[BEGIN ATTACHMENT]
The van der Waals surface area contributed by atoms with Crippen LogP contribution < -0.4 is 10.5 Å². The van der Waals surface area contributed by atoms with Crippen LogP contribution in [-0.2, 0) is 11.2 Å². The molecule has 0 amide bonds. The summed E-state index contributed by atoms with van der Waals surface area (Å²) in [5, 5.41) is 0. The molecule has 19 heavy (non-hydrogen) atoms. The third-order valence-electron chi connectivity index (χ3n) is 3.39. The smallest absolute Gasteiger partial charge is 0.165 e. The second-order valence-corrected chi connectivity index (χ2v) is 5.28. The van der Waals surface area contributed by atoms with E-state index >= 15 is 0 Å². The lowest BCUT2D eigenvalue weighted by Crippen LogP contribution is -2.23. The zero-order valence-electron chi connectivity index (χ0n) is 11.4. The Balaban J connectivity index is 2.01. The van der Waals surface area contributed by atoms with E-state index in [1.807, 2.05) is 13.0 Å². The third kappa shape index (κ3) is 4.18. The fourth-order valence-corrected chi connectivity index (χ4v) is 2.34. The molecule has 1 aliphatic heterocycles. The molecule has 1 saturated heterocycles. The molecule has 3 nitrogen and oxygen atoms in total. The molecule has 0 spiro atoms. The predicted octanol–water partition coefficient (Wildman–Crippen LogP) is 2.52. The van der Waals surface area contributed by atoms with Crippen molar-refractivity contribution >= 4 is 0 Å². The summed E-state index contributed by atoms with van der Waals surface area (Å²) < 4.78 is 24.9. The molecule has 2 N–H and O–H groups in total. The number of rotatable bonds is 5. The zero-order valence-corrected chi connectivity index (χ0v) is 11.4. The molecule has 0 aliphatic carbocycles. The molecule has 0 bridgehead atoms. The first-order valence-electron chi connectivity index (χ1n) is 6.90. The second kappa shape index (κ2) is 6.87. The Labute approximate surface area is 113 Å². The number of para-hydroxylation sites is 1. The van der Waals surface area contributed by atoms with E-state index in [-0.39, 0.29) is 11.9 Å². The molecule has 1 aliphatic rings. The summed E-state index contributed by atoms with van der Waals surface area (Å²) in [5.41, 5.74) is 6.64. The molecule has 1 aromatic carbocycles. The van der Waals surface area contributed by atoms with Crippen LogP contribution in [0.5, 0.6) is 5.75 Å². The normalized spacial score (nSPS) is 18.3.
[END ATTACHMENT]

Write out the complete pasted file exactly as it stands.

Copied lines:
The van der Waals surface area contributed by atoms with Crippen LogP contribution < -0.4 is 10.5 Å². The van der Waals surface area contributed by atoms with Crippen LogP contribution in [-0.2, 0) is 11.2 Å². The molecule has 0 amide bonds. The summed E-state index contributed by atoms with van der Waals surface area (Å²) in [5, 5.41) is 0. The molecule has 19 heavy (non-hydrogen) atoms. The third-order valence-electron chi connectivity index (χ3n) is 3.39. The smallest absolute Gasteiger partial charge is 0.165 e. The second-order valence-corrected chi connectivity index (χ2v) is 5.28. The van der Waals surface area contributed by atoms with E-state index >= 15 is 0 Å². The lowest BCUT2D eigenvalue weighted by Crippen LogP contribution is -2.23. The zero-order valence-electron chi connectivity index (χ0n) is 11.4. The Balaban J connectivity index is 2.01. The van der Waals surface area contributed by atoms with E-state index in [1.807, 2.05) is 13.0 Å². The third kappa shape index (κ3) is 4.18. The fourth-order valence-corrected chi connectivity index (χ4v) is 2.34. The molecule has 1 aliphatic heterocycles. The molecule has 1 saturated heterocycles. The molecule has 3 nitrogen and oxygen atoms in total. The molecule has 0 spiro atoms. The predicted octanol–water partition coefficient (Wildman–Crippen LogP) is 2.52. The van der Waals surface area contributed by atoms with Crippen molar-refractivity contribution >= 4 is 0 Å². The summed E-state index contributed by atoms with van der Waals surface area (Å²) < 4.78 is 24.9. The molecule has 2 N–H and O–H groups in total. The number of rotatable bonds is 5. The zero-order valence-corrected chi connectivity index (χ0v) is 11.4. The molecule has 0 aliphatic carbocycles. The molecule has 0 bridgehead atoms. The first-order valence-electron chi connectivity index (χ1n) is 6.90. The second kappa shape index (κ2) is 6.87. The Labute approximate surface area is 113 Å². The number of para-hydroxylation sites is 1. The van der Waals surface area contributed by atoms with E-state index in [-0.39, 0.29) is 11.9 Å². The molecule has 1 aliphatic rings. The summed E-state index contributed by atoms with van der Waals surface area (Å²) in [5.41, 5.74) is 6.64. The molecule has 1 aromatic carbocycles. The van der Waals surface area contributed by atoms with Crippen LogP contribution in [0.5, 0.6) is 5.75 Å². The normalized spacial score (nSPS) is 18.3.